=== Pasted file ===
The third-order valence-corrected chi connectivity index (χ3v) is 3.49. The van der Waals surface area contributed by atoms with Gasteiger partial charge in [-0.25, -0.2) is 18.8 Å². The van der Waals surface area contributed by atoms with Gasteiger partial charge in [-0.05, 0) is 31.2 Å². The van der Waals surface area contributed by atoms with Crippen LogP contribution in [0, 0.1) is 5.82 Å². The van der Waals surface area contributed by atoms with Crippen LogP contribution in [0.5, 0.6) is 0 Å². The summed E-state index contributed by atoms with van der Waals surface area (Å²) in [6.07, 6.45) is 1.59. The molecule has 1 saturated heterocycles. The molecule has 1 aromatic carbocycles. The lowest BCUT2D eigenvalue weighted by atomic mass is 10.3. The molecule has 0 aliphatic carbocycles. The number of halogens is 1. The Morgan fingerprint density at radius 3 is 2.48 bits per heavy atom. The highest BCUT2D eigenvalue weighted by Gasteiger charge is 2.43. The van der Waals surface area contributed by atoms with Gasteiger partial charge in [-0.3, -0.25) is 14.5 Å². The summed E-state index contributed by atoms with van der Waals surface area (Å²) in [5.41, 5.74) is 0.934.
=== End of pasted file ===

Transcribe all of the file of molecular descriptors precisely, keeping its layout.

The third-order valence-corrected chi connectivity index (χ3v) is 3.49. The van der Waals surface area contributed by atoms with Gasteiger partial charge in [-0.25, -0.2) is 18.8 Å². The van der Waals surface area contributed by atoms with Gasteiger partial charge in [-0.05, 0) is 31.2 Å². The van der Waals surface area contributed by atoms with Crippen LogP contribution in [0, 0.1) is 5.82 Å². The van der Waals surface area contributed by atoms with Crippen LogP contribution in [0.5, 0.6) is 0 Å². The summed E-state index contributed by atoms with van der Waals surface area (Å²) in [6.07, 6.45) is 1.59. The molecule has 1 saturated heterocycles. The molecule has 1 aromatic carbocycles. The lowest BCUT2D eigenvalue weighted by atomic mass is 10.3. The molecule has 0 aliphatic carbocycles. The number of halogens is 1. The Morgan fingerprint density at radius 3 is 2.48 bits per heavy atom. The highest BCUT2D eigenvalue weighted by Gasteiger charge is 2.43. The van der Waals surface area contributed by atoms with Gasteiger partial charge in [-0.3, -0.25) is 14.5 Å². The summed E-state index contributed by atoms with van der Waals surface area (Å²) in [5.41, 5.74) is 0.934.